11. #536
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    Quote Originally Posted by -=RTFR666=- View Post
    Introducing my son to Carl Hiaasen's kids' series - Chomp, Hoot, Scat, and Flush. Finished Chomp and currently reading Hoot. Set in South Florida and they're turning out to be just as funny as his adult works, minus the sex, drugs, profanity, and for the most part, alcohol...yeah, yeah, release the snark, PE-ers...
    I've read three Hiassen books over the past year (discovered him through this thread) and I've been enjoying his stuff. Maybe one or two more "adult" novels before I try one of his "kiddie" books.

  12. #537
    All Things Must Pass spellbound's Avatar
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    Quote Originally Posted by No Pride
    Like Stephen King, Koontz throws a lot of humor into his supernatural horror stories and there are some moments that are lol funny.
    I like Koontz's humor and his sense of suspense and action. My main complaint about him is that in some cases the endings to his books are lame. But that hasn't deterred me from reading a lot of them.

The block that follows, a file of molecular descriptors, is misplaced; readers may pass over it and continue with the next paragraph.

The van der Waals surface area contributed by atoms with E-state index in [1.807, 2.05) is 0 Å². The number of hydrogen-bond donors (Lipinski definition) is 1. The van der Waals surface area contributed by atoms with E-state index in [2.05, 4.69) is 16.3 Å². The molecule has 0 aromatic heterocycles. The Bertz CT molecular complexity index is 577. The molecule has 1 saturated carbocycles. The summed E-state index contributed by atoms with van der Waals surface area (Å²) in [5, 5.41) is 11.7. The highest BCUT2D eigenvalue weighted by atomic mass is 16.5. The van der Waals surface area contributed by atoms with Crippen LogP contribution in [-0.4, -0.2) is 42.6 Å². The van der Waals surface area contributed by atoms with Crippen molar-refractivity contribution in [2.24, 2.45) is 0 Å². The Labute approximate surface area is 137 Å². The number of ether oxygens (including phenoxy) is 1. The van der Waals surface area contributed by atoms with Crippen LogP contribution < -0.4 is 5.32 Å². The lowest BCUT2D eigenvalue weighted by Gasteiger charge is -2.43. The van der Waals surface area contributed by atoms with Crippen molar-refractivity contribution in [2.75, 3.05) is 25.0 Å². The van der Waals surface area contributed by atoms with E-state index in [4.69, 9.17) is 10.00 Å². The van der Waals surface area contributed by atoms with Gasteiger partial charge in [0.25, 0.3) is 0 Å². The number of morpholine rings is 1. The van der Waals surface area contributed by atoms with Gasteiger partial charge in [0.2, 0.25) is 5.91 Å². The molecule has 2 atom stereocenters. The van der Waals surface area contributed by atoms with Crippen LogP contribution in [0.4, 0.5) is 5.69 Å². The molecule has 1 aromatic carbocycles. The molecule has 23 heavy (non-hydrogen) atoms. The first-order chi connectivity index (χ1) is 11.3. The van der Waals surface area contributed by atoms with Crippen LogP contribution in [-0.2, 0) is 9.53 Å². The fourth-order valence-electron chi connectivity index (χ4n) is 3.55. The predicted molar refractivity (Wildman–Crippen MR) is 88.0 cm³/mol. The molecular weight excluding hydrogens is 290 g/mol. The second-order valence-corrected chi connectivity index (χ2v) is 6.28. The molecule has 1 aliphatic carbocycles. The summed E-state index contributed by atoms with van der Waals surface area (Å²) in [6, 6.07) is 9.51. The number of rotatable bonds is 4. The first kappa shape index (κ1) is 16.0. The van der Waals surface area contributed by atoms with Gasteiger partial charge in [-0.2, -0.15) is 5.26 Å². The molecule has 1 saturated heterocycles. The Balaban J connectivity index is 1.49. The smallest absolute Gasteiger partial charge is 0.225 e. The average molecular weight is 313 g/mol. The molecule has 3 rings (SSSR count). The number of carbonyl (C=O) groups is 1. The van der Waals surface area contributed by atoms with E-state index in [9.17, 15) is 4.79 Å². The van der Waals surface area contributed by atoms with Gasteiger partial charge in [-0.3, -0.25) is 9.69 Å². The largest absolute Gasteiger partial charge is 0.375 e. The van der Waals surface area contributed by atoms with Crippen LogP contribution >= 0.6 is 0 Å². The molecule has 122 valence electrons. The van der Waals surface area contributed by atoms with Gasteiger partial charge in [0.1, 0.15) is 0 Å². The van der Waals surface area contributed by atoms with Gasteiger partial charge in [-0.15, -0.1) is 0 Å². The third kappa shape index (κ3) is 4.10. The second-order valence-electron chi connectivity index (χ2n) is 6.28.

Sometimes I get a little self-conscious when I'm reading and laughing on an airplane like I was last night, but... oh well!
    Why worry about it? At least people can see that you are reading and it must be something funny in the book. I once went to a movie at which my friend and I were the only ones laughing. Maybe we were supposed to feel sorry for the characters who seemed stupid, but we saw them as comic relief in a movie that was a little too maudlin.

  13. #538
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    Quote Originally Posted by spellbound View Post
    I like Koontz's humor and his sense of suspense and action. My main complaint about him is that in some cases the endings to his books are lame. But that hasn't deterred me from reading a lot of them.
    That's exactly what I often say about Stephen King.

    Quote Originally Posted by spellbound View Post
    Why worry about it?
    Oh, I don't actually worry about it. I'm too old to care what people think of me. I might still have a moment, but I generally come back to my senses in a second or two. Besides, there are plenty of people on airplanes that should worry about their behavior... but unfortunately for the rest of us, don't.

  14. #539